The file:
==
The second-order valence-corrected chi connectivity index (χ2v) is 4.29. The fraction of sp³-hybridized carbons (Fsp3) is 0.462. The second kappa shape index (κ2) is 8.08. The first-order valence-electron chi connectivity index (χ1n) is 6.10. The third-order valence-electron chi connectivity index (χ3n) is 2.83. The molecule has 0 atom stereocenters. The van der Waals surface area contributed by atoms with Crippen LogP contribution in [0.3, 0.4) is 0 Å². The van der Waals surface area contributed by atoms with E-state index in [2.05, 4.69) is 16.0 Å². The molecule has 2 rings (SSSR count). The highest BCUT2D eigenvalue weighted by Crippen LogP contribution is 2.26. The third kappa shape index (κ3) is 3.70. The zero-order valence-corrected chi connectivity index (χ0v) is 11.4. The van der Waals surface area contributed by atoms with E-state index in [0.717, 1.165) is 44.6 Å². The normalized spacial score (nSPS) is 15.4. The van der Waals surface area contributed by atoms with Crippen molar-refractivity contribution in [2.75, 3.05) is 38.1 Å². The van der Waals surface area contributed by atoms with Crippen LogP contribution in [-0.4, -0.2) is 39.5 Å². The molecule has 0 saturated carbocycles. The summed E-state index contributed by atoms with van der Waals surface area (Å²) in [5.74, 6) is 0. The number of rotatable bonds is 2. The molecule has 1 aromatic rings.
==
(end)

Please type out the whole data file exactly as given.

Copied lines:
The second-order valence-corrected chi connectivity index (χ2v) is 4.29. The fraction of sp³-hybridized carbons (Fsp3) is 0.462. The second kappa shape index (κ2) is 8.08. The first-order valence-electron chi connectivity index (χ1n) is 6.10. The third-order valence-electron chi connectivity index (χ3n) is 2.83. The molecule has 0 atom stereocenters. The van der Waals surface area contributed by atoms with Crippen LogP contribution in [0.3, 0.4) is 0 Å². The van der Waals surface area contributed by atoms with E-state index in [2.05, 4.69) is 16.0 Å². The molecule has 2 rings (SSSR count). The highest BCUT2D eigenvalue weighted by Crippen LogP contribution is 2.26. The third kappa shape index (κ3) is 3.70. The zero-order valence-corrected chi connectivity index (χ0v) is 11.4. The van der Waals surface area contributed by atoms with E-state index in [0.717, 1.165) is 44.6 Å². The normalized spacial score (nSPS) is 15.4. The van der Waals surface area contributed by atoms with Crippen molar-refractivity contribution in [2.75, 3.05) is 38.1 Å². The van der Waals surface area contributed by atoms with Crippen LogP contribution in [-0.4, -0.2) is 39.5 Å². The molecule has 0 saturated carbocycles. The summed E-state index contributed by atoms with van der Waals surface area (Å²) in [5.74, 6) is 0. The number of rotatable bonds is 2. The molecule has 1 aromatic rings.